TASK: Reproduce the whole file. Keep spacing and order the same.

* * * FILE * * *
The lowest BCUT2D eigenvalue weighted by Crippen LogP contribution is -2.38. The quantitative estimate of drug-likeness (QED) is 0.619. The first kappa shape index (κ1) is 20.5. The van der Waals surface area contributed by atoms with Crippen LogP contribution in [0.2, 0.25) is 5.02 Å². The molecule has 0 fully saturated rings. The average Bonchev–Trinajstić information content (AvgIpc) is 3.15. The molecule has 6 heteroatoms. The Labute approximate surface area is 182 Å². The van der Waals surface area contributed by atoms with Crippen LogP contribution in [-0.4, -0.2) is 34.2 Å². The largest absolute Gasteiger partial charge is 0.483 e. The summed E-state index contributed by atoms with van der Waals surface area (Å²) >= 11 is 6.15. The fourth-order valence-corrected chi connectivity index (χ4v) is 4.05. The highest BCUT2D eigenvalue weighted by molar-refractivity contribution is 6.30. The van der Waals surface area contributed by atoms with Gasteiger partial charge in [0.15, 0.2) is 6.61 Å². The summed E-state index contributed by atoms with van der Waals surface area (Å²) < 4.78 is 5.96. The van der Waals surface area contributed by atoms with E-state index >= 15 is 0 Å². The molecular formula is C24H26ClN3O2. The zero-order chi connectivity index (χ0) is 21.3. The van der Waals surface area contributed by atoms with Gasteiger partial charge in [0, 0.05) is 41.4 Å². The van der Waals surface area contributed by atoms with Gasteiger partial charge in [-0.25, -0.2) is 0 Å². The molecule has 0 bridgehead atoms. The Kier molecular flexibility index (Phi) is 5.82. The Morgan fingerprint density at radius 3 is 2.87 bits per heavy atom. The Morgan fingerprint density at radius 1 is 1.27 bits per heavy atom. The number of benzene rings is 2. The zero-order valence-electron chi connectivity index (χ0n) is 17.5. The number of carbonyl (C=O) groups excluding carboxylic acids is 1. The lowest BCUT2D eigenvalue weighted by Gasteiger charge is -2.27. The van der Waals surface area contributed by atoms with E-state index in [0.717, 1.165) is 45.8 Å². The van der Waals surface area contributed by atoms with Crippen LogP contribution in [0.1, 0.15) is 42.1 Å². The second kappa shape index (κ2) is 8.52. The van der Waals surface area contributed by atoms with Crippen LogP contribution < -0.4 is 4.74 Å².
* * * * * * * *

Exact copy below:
The lowest BCUT2D eigenvalue weighted by Crippen LogP contribution is -2.38. The quantitative estimate of drug-likeness (QED) is 0.619. The first kappa shape index (κ1) is 20.5. The van der Waals surface area contributed by atoms with Crippen LogP contribution in [0.2, 0.25) is 5.02 Å². The molecule has 0 fully saturated rings. The average Bonchev–Trinajstić information content (AvgIpc) is 3.15. The molecule has 6 heteroatoms. The Labute approximate surface area is 182 Å². The van der Waals surface area contributed by atoms with Crippen LogP contribution in [-0.4, -0.2) is 34.2 Å². The largest absolute Gasteiger partial charge is 0.483 e. The summed E-state index contributed by atoms with van der Waals surface area (Å²) >= 11 is 6.15. The fourth-order valence-corrected chi connectivity index (χ4v) is 4.05. The highest BCUT2D eigenvalue weighted by molar-refractivity contribution is 6.30. The van der Waals surface area contributed by atoms with Gasteiger partial charge in [0.15, 0.2) is 6.61 Å². The summed E-state index contributed by atoms with van der Waals surface area (Å²) < 4.78 is 5.96. The van der Waals surface area contributed by atoms with E-state index >= 15 is 0 Å². The molecular formula is C24H26ClN3O2. The zero-order chi connectivity index (χ0) is 21.3. The van der Waals surface area contributed by atoms with Gasteiger partial charge in [0, 0.05) is 41.4 Å². The van der Waals surface area contributed by atoms with Gasteiger partial charge in [-0.25, -0.2) is 0 Å². The molecule has 0 bridgehead atoms. The Kier molecular flexibility index (Phi) is 5.82. The Morgan fingerprint density at radius 3 is 2.87 bits per heavy atom. The Morgan fingerprint density at radius 1 is 1.27 bits per heavy atom. The number of benzene rings is 2. The zero-order valence-electron chi connectivity index (χ0n) is 17.5. The number of carbonyl (C=O) groups excluding carboxylic acids is 1. The lowest BCUT2D eigenvalue weighted by Gasteiger charge is -2.27. The van der Waals surface area contributed by atoms with E-state index in [0.717, 1.165) is 45.8 Å². The van der Waals surface area contributed by atoms with Crippen LogP contribution in [0.1, 0.15) is 42.1 Å². The second kappa shape index (κ2) is 8.52. The van der Waals surface area contributed by atoms with Crippen LogP contribution < -0.4 is 4.74 Å².